Overwriting and Rebinding: Why Feature-Switch Detection Tasks Underestimate the Binding Capacity of Visual Working Memory
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Thompson, Todd W.
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CitationAlvarez, George A., and Todd W. Thompson. "Overwriting and Rebinding: Why Feature-switch Detection Tasks Underestimate the Binding Capacity of Visual Working Memory." Visual Cognition 17, no. 1-2 (2009): 141-59.
AbstractIn these two experiments, we explored the ability to store bound representations of colour and location information in visual working memory using three different tasks. In the location-cue task, we probed how well colour information could be recalled when observers are given a location cue. In the feature-cue task, we probed how well location information could be recalled when observers are given a colour cue. Finally, in the feature-switch detection task, we tested how well observers could detect a recombination of features (e.g., switching the locations of the red and green items). We hypothesized that these tasks might reveal differences in binding capacity limits between switching and nonswitching tests of visual working memory. We also hoped the tasks could provide an explanation for those differences in terms of the component processes of working memory do failures occur in the encoding, maintenance, or retrieval stages of the task? Experiment 1 showed that performance in the two cued-recall tasks was equally high, and was significantly better than performance in the feature-switch detection task. Thus, the feature- switch detection task underestimates the number of colour location bindings that can be remembered, but is a useful task for examining the fragile nature of feature binding in working memory. Experiment 2 explored why feature-switch detection underestimates the binding capacity of visual working memory by examining whether the feature switch errors occur at the level of encoding, maintaining, or retrieving binding information from visual working memory. The results suggest that feature switch errors reflect failures to maintain bound objects in working memory, perhaps due to the automatic rewriting and rebinding of information in the face of new perceptual input.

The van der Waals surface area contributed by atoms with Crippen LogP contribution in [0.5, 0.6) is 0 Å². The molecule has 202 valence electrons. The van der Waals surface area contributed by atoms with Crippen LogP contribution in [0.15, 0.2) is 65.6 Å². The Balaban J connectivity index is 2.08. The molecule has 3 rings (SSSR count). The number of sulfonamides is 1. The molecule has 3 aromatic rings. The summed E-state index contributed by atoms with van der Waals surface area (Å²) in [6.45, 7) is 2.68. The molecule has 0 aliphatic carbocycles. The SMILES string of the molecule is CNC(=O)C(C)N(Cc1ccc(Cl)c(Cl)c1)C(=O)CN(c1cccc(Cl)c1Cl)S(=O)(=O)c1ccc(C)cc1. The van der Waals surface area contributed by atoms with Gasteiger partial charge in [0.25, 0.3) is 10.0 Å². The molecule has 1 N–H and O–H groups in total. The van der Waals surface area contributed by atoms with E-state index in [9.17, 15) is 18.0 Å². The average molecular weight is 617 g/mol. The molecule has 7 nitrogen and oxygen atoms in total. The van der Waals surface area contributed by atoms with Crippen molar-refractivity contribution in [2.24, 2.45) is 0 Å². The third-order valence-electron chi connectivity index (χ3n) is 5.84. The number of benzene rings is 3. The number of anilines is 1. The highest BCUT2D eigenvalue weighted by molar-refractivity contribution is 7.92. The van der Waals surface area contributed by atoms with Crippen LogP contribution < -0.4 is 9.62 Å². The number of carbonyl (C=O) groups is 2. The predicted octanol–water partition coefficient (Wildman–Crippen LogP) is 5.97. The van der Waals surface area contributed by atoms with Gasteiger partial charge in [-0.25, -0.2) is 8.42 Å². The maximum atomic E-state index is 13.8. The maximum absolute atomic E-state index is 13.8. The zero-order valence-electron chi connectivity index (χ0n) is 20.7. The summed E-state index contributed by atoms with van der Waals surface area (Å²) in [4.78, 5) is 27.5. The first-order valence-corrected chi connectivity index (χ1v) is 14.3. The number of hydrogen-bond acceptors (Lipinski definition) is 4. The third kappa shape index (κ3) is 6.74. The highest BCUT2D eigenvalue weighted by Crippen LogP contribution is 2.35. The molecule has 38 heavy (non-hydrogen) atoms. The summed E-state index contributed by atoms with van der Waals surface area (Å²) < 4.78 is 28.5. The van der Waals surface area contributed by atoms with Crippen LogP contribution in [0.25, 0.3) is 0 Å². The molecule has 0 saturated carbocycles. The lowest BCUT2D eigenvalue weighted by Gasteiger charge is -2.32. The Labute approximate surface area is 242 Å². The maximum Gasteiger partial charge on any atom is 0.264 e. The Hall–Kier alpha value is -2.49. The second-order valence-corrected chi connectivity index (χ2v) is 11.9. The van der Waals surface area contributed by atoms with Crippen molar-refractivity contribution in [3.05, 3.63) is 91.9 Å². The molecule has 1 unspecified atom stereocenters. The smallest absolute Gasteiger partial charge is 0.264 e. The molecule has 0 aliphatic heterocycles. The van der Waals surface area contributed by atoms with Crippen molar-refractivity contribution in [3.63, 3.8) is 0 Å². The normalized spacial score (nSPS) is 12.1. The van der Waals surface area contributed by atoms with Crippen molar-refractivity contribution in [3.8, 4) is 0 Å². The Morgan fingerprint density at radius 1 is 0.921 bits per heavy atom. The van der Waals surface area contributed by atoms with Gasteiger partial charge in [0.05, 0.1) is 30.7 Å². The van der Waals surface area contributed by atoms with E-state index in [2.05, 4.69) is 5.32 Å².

Citable link to this pagehttp://nrs.harvard.edu/urn-3:HUL.InstRepos:41048972
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